Probably, the first indication, of this Government's awareness that land COStS were a severe burden on so many and in so many areas of this nation was given soon . after the present Minister for Housing took over the portfolio. Tn Brisbane, on the occasion of the presentation of a housing grant cheque to mark the 200,000th payment under the Homes Savings Grant Act 1964-70, he said that the Federal Department of Housing would make a complete survey of land costs in all capital cities. He went on to explain, however, that this proposed survey would take 2 years to complete. He also said, and this may be taken as an indication of how appallingly out of touch with reality the Government is:

There is good reason to believe the price of residential land generally has risen substantially in recent years.

When one considers a statement such as this, one appreciates the significance of the admission of the Prime Minister (Mr Mc Mahon) during question time in this House on Thursday 16th September, when he said:

.   . this is an occasion when statesmanship is desperately needed in this country.

When the Prime Minister realises that he is not in a position to provide statesmanship is it any wonder that the Minister for Housing, who occupies, I think, the lowly second last place on the list of Ministers of this Government, is unable to provide any leadership in solving the housing problems of this nation. No doubt the right honourable member for Higgins (Mr Gorton) was correct when he told students at the University of Queensland only last week:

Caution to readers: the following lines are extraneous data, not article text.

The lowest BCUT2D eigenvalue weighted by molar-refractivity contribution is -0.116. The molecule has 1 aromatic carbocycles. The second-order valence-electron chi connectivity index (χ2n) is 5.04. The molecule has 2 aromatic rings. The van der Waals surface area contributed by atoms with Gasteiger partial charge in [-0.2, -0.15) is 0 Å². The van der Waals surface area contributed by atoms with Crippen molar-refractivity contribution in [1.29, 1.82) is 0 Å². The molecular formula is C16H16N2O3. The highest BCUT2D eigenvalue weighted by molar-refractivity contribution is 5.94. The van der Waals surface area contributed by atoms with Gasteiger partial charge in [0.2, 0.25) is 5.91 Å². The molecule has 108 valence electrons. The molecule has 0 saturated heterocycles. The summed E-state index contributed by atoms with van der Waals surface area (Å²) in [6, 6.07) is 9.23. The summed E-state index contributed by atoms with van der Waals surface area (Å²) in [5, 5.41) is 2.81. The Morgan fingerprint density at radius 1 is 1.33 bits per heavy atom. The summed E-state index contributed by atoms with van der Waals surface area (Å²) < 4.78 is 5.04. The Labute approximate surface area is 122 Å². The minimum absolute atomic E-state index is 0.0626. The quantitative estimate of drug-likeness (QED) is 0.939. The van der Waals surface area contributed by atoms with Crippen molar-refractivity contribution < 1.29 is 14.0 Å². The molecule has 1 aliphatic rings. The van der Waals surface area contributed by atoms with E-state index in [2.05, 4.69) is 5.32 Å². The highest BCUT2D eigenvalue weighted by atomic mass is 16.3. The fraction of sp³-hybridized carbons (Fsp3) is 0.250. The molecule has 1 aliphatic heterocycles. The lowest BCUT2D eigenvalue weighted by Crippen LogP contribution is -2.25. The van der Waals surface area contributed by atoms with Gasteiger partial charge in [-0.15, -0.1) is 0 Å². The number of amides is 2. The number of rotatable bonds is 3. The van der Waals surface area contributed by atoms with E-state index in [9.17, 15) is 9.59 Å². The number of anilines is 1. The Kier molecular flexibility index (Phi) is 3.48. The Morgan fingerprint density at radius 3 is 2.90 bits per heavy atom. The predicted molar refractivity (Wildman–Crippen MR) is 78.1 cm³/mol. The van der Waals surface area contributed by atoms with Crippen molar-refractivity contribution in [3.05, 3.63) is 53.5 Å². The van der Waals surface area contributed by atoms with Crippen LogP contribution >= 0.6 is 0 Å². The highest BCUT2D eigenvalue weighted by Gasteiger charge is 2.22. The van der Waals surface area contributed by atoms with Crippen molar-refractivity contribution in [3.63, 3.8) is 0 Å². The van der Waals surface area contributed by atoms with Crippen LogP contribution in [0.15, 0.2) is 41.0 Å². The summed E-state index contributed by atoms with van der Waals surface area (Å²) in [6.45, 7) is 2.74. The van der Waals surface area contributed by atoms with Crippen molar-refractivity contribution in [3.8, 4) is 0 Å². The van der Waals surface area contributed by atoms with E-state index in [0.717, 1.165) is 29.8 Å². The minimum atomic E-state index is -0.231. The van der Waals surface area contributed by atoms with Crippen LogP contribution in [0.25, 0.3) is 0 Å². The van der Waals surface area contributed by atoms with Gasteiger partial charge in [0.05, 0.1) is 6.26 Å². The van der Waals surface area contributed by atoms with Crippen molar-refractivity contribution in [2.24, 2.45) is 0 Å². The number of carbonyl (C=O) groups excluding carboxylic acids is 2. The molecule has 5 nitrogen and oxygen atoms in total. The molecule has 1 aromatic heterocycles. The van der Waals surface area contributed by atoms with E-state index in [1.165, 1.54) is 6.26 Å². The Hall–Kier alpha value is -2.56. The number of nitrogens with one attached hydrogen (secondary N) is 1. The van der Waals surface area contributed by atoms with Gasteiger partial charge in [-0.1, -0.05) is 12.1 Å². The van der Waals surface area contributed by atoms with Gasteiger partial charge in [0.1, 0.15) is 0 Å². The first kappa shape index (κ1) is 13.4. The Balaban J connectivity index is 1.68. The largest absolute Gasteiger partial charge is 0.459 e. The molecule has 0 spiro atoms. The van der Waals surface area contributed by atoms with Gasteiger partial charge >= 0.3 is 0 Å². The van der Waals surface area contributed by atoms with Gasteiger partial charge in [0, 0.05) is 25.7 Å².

It is about time Australia had a Liberal Party prepared to take on new policies. lt is all very well for the Prime Minister and his deputy to roam about the country talking in well sounding terms about the quality of life which their Government has developed for Australians. When it comes to any forthright Government action to provide for a genuine future quality of life, sadly they are always found' to be wanting.

Of course, when the Opposition proposes that federal responsibility should be assumed for matters such as this the Government is ever ready to grasp the old argument and say that while it would be most anxious to take action this is really a State or local government responsibility, and as such must be left alone for fear of an infringement on States' rights. The Government will also quickly claim that there could be constitutional problems in our proposals. I agree that this argument has some merit. I do hot' intend to take time this afternoon to rebut it, but 1 simply say that there is a vast number of issues facing this nation's future prosperity and development that will sooner or later have to be overcome by a Federal Government progressive enough to sponsor a new constitutional convention between the States and the Commonwealth. The present arrangement of government responsibility and authority in land, as in many other matters, may have been ideally suited to the beginning of this century. It is totally unsuited to present day needs. The system of governmental organisation of our States, cities and local authorities, and the repertoire of roles available to the respective political leaders are designed for self maintenance, not change; for stagnation, not innovation. The structures and processes were designed for the attitudes and orientations of the slowly changing world of the 19th century. In today's world they are a blueprint for failure.